I wanna talk about me; I wanna talk about I; I wanna talk number one, oh my me my; what I think, what I like, what I know, what I want, what I see! I like talkin’ bout you you you you usually, but occasionally . . . I wanna talk about me!
If we’re honest, is this the theme song humming beneath most of our day-to-day interactions? All I know is the 2001 Toby Keith hit played in my head for a few days after I read Sharon Hodde Miller’s book, Free of Me: Why Life is Better When It’s Not about You.
After experiencing painful insecurity and loneliness for several years, Miller realized she was walking around with a metaphorical mirror in front of her face. She found she’d been approaching many areas of life—family, friends, work, possessions, church, even God himself—as objects to be used for self-interest. She had turned them into mirrors, reflecting her own nature back to her, instead of opportunities to practice love and worship.
Free of Me: Why Life Is Better When It's Not about You
Sharon Hodde Miller
We live in a culture that’s all about self, becoming the best “me” I can be instead of becoming like Jesus. This me-centered message affects every area of our lives—our friendships, our marriages, even our faith—and it breaks each one in different ways. The self-focused life robs our joy, shrinks our souls, and is the reason we never quite break free of insecurity.
In this book, Sharon Hodde Miller invites us into a bigger, Jesus-centered vision—one that restores our freedom and inspires us to live for more. She helps readers
- identify the secret source of insecurity
- understand how self-focus sabotages seven areas of our lives
- learn four practical steps for focusing on God and others
- experience freedom from the burden of self-focus
Anyone yearning for a purpose bigger than “project me” will cherish this paradigm-shifting message of true fulfillment.
Miller—a pastor’s wife, mother of two small boys, and blogger at SheWorships.com—started searching for solutions, bumping first into a women’s book study whose message was less than helpful. She concluded this common Christian self-help solution to women’s insecurity wasn’t going to cut it:
The only path out of self-focus is self-forgetfulness, which is why Christian messages about “believing in myself” weren’t helping me. Instead of solving the problem, they were contributing to it. Rather than pry my gaze off of myself, they simply handed me a mirror with a Jesus tint. (34)
Not About Sharon Miller, Either
Miller tells quite a bit of her own story throughout Free of Me. Given the theme of the book (“it’s not about you”), this might raise questions about her sincerity in wanting to take her eyes off herself. But the final chapters offer a clear vision of her message, which is about worship: you must worship God, she says, in order to get your eyes off yourself.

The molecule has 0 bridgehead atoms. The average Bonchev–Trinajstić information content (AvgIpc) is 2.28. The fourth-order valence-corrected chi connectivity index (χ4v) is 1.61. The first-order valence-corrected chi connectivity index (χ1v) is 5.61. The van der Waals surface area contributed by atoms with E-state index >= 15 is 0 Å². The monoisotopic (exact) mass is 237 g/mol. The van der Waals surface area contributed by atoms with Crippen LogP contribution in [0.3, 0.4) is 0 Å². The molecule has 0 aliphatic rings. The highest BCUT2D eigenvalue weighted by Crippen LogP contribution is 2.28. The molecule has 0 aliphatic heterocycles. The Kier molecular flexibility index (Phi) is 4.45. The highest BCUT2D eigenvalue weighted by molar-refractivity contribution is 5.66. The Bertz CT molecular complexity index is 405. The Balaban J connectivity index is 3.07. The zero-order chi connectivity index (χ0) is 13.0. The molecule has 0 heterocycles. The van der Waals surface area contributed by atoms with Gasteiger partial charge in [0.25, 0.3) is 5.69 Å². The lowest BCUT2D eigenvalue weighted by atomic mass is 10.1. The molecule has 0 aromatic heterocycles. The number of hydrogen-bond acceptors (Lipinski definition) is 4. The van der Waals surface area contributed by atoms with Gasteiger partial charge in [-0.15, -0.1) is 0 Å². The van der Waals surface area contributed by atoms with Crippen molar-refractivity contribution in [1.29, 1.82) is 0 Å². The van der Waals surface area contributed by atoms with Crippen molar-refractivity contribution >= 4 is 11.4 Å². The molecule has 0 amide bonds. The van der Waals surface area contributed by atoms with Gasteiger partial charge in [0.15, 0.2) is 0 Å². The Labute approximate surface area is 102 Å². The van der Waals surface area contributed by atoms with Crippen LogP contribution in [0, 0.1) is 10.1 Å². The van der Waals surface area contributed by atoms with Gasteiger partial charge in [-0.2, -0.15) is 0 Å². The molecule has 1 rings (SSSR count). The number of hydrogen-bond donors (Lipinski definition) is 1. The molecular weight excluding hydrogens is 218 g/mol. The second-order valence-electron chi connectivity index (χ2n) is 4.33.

You must worship God in order to get your eyes off yourself.
Even though we hear a number of Miller’s own stories in order to reach that message, it’s a message worth hearing. Besides, her many anecdotes help us relate, and we begin to recognize the problem as our own.
In the middle of the book, she spends a chapter on each of the areas of life that we often commandeer to serve self: God, family, physical appearance, possessions, friendships, calling, and church. Here we find some helpful phrases such as “compassion over comparison” (referring to our attitude toward physical appearance), “image management” (as it relates to controlling our spouse’s reputation to protect our own), and “an attitude of gratitude” (to describe Dietrich Bonhoeffer’s solution for a critical spirit among church members).
Only Antidote to Self-Focus
But it’s in the final four chapters—which Miller has alliterated “Praise,” “People,” Purpose,” and “Passion”—that we see true solutions taking shape.
Especially in the first of these, “Praise: Why Loving God Sets Us Free,” she outlines the strategy that helped her re-train herself out of panicky trips into self-absorption:
We can embrace the truth that God created us to praise. And the more praiseworthy the thing, the more joy we have in praising it, a principle that finds its ultimacy in God. . . . That’s also why my “strategy of praise” is more than a distraction or an escape. It’s what we were created to do. We were created to worship. It’s why we exist. When we take the time to meditate on God and praise him for who he is, our souls connect with their God-given design. (138)
And in the chapter on “People: Why Loving Others Unleashes Us,” she brings us to the logical outflow of worshiping God, which is serving others:
When insecurity strikes, the question we must ask ourselves is, How can I turn this into love? This question opens our eyes to the people we might have previously overlooked, and it prepares our hearts to care for them. Whether it’s a crushing grief or a slight pang of insecurity, this question pulls us out of our soul-killing self-focus, and it shows us the way to resurrection, no matter the size of the death. (151)
Age of Self
Our contemporary age could be characterized as the Age of Self. Our social climate plays to the selfish tendencies already in our hearts. A book about why life is “not about you,” then, could not be more timely. And while it may feel ironic to read a book about yourself, and yet how you aren’t the center of the world, it’s certainly a place to start. Any word that directs the self onto the road of worship is a word well spent.
And any song that interrupts the Toby Keith anthem in our hearts is a song worth hearing.